Sunday, December 5, 2010

Christina Aguilera: Bionic-Deluxe Edition

by Renee Baker

Christina Aguilera exhibits one primary strong point in her Bionic album: versatility. The ability to explore and experiment with various genres is a quality that few artists can successfully achieve. From house beats, to rap, to soulful Rhythm and Blues, Christina Aguilera expresses various messages through questionable means. These questionable methods and techniques are the only weaknesses that really present themselves. I believe that the vulgarity is exaggerated to a point where one gets overwhelmed fairly quickly. It is a disappointment to hear a beautiful, soulful song followed by a more crude, judgmental one. This album could have been improved by organizing the songs into a more connected, flowing fashion. The album appeared to be “overdone” to a point of extreme discontent. 

Although sexuality is one of the most lucrative themes present in today’s culture, I don’t believe this album will be a success. There are several songs throughout the album that have potential; however, due to the nature of the complementing songs, the value of the album overall is degraded. Christina Aguilera has achieved a level of fame where she generally appeals to a mass audience. It would be safe to assume that the album is perfect for adult females, due to the fact that they can relate with the song’s meanings.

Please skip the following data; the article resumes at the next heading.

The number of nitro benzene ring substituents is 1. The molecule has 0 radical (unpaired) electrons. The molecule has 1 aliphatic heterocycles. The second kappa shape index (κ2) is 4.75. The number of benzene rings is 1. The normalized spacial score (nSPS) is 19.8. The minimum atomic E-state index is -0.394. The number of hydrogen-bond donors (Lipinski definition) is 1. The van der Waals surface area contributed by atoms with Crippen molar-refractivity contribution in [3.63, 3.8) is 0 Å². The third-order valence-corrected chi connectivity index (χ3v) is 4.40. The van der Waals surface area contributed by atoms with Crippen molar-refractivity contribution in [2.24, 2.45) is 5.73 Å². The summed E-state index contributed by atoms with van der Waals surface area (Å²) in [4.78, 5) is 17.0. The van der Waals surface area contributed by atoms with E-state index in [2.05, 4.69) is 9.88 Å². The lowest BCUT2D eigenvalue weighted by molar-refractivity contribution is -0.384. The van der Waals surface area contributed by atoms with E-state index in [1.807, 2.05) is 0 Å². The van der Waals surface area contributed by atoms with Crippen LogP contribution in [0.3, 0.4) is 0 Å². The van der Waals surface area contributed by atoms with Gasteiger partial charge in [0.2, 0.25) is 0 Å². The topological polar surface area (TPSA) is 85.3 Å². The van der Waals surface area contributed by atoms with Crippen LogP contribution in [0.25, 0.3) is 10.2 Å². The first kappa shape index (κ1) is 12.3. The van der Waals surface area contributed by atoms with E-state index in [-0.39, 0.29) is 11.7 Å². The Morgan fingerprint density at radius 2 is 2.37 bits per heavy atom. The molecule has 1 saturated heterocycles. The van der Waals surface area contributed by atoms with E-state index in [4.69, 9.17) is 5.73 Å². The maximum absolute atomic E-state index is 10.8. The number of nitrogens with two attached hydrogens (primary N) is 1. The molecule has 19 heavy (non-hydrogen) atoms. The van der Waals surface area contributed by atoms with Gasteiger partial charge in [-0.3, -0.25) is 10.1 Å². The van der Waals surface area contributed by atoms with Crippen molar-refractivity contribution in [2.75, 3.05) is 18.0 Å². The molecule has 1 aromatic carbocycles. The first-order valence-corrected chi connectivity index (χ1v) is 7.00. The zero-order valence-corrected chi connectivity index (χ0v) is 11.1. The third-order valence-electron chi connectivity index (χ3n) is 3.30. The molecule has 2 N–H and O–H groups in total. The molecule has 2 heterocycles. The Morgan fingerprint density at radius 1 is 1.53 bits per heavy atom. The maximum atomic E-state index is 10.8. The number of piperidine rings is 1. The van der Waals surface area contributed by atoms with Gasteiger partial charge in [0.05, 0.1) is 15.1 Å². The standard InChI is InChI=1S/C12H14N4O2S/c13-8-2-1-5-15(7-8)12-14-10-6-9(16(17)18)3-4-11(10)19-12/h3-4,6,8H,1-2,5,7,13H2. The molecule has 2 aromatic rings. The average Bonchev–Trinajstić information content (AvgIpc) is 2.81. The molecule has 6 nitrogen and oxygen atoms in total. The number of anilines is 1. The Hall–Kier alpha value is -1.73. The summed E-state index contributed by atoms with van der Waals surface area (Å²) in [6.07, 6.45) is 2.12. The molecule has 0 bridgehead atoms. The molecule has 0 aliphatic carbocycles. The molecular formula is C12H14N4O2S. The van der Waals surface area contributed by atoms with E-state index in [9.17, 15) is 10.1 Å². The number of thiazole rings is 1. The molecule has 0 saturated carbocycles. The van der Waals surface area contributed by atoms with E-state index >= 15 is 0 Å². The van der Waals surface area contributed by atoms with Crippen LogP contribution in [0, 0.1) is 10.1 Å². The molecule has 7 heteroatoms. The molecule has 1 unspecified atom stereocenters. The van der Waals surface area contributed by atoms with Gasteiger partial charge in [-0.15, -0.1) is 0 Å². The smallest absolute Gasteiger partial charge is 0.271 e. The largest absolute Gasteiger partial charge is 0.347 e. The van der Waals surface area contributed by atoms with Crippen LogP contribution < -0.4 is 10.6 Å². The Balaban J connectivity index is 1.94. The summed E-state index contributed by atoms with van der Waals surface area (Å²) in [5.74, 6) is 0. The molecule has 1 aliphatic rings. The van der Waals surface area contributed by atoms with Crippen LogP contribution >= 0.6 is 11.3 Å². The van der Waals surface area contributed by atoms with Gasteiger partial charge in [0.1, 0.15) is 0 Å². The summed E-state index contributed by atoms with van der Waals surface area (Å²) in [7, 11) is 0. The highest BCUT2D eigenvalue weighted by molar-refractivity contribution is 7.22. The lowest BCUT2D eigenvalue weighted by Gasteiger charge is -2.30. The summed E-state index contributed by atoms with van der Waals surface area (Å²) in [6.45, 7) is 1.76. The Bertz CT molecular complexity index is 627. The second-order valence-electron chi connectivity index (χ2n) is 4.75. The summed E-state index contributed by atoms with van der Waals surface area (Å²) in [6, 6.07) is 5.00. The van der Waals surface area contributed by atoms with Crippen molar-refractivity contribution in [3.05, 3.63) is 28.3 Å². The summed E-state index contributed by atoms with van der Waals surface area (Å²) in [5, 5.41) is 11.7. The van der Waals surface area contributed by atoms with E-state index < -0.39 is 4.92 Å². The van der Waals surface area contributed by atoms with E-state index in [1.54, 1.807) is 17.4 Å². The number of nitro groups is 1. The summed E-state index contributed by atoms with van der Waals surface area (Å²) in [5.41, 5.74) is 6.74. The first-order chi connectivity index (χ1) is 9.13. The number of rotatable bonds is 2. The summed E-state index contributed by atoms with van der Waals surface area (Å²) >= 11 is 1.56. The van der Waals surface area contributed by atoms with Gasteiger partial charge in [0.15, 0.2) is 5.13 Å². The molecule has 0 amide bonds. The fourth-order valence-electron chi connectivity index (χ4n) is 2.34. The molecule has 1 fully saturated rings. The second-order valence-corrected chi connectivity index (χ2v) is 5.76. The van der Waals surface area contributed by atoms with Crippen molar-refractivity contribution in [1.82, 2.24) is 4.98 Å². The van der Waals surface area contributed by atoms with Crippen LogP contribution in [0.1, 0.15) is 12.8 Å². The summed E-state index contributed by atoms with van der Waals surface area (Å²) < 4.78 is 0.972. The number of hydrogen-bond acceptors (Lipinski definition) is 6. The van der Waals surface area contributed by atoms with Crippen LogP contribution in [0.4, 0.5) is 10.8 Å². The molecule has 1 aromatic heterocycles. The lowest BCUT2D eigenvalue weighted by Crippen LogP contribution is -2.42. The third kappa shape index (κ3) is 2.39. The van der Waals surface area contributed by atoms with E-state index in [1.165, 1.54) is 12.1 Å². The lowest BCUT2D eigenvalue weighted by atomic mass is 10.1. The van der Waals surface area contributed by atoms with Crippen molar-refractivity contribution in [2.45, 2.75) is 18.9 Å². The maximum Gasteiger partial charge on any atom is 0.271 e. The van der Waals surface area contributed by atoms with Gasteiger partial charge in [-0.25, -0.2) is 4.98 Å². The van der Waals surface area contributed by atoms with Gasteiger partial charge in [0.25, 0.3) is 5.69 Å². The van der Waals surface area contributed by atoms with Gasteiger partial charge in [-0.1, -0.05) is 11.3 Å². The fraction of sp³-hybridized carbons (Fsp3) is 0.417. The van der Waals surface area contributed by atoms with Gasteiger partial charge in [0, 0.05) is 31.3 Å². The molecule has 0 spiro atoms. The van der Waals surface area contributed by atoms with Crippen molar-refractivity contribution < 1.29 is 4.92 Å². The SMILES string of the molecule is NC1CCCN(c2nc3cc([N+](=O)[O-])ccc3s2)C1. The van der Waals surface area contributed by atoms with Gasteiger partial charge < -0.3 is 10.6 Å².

In terms of pop culture, Christina Aguilera really nails all the concepts accurately. She takes music to a new level by combining her old work with the topics covered by today’s popular musicians. The recycling and sampling of old robotic beats to create a completely unique sound is taken to a new level in Bionic. I place high sentimental value on several of her ballads, and I believe that they would be hits if organized into a completely individual album. The point of pop and electronic music is not to overpower songs with your voice, and she does this perfectly. Although her singing voice is naturally beautiful, she still takes risks by allowing everything to melt together, rather than focusing on her artistic skills individually. 

I believe that the album attempts to point out the failures of our society through replicating it. Songs about glamour and sexuality sell and are popular, thus proving that people still have room for improvement. The reality is that extreme sexuality and envy of fame is what is truly detrimental to our society. Modern culture makes it seem that if you’re not glamorous or overly promiscuous, you’re not successful. If such topics are what people really want, Christina Aguilera gives it to them full on, with a carefree approach.